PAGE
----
The American Library Association’s Rainbow List offers LGBT-inclusive children’s and young adult books chosen buy a committee of librarians for quality as well as content.

Click here to read the entire article.

Father’s Age Is Linked to Risk of Autism and Schizophrenia

August 22, 2012
New York Times

Older men are more likely than young ones to father a child who develops autism or schizophrenia, because of random mutations that become more numerous with advancing paternal age, scientists reported on Wednesday, in the first study to quantify the effect as it builds each year. The age of mothers had no bearing on the risk for these disorders, the study found.

Experts said that the finding was hardly reason to forgo fatherhood later in life, though it may have some influence on reproductive decisions. The overall risk to a man in his 40s or older is in the range of 2 percent, at most, and there are other contributing biological factors that are entirely unknown.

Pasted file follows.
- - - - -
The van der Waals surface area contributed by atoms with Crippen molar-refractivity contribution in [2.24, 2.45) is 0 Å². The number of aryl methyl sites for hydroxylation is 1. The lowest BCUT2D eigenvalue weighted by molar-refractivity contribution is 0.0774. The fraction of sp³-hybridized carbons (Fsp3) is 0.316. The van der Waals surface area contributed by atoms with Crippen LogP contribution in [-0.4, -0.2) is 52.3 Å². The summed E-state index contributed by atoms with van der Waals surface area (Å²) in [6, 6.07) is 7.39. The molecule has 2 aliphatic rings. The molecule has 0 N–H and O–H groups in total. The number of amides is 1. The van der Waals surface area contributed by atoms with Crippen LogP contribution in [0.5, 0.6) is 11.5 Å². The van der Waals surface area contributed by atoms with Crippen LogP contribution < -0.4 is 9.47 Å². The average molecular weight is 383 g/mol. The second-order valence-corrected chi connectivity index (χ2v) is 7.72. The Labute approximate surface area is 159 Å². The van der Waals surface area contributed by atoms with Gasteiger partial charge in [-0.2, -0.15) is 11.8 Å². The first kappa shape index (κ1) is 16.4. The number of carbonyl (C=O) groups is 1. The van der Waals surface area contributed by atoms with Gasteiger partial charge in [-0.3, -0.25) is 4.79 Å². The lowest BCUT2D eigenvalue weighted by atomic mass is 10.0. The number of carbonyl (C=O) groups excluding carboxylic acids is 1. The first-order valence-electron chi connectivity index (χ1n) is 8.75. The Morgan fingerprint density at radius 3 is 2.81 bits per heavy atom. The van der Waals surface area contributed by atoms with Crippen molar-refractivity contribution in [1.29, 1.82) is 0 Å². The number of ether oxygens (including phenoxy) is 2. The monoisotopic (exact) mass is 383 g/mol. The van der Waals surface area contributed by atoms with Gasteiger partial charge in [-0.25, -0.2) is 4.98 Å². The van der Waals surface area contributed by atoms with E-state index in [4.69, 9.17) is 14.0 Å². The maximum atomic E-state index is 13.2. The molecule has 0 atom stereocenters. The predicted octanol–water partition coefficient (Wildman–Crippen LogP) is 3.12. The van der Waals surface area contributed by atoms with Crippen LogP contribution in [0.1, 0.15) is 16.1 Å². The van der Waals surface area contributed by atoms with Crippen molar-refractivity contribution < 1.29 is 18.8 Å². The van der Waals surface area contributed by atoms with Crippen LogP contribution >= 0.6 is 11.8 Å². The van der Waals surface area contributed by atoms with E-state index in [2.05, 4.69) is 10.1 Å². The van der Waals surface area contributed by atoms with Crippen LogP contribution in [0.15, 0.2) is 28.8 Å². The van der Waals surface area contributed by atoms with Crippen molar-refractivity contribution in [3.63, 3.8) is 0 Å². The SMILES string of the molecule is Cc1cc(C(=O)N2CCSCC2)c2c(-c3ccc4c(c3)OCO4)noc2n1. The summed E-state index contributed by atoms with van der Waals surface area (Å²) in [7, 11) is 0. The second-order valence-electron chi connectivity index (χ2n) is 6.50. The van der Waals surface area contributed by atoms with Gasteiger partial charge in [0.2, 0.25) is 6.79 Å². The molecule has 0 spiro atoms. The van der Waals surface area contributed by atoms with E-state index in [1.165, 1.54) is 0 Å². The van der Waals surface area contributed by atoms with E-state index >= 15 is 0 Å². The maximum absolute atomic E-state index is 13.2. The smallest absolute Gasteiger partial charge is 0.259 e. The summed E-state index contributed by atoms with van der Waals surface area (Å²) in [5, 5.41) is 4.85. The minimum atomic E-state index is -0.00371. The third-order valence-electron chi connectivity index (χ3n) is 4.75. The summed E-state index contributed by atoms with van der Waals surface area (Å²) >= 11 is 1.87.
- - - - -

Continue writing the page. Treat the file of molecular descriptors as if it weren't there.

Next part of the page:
But the study, published online in the journal Nature, provides support for the argument that the surging rate of autism diagnoses over recent decades is attributable in part to the increasing average age of fathers, which could account for as many as 20 to 30 percent of cases.

The findings also counter the longstanding assumption that the age of the mother is the most important factor in determining the odds of a child having developmental problems. The risk of chromosomal abnormalities, like Down syndrome, increases for older mothers, but when it comes to some complex developmental and psychiatric problems, the lion’s share of the genetic risk originates in the sperm, not the egg, the study found.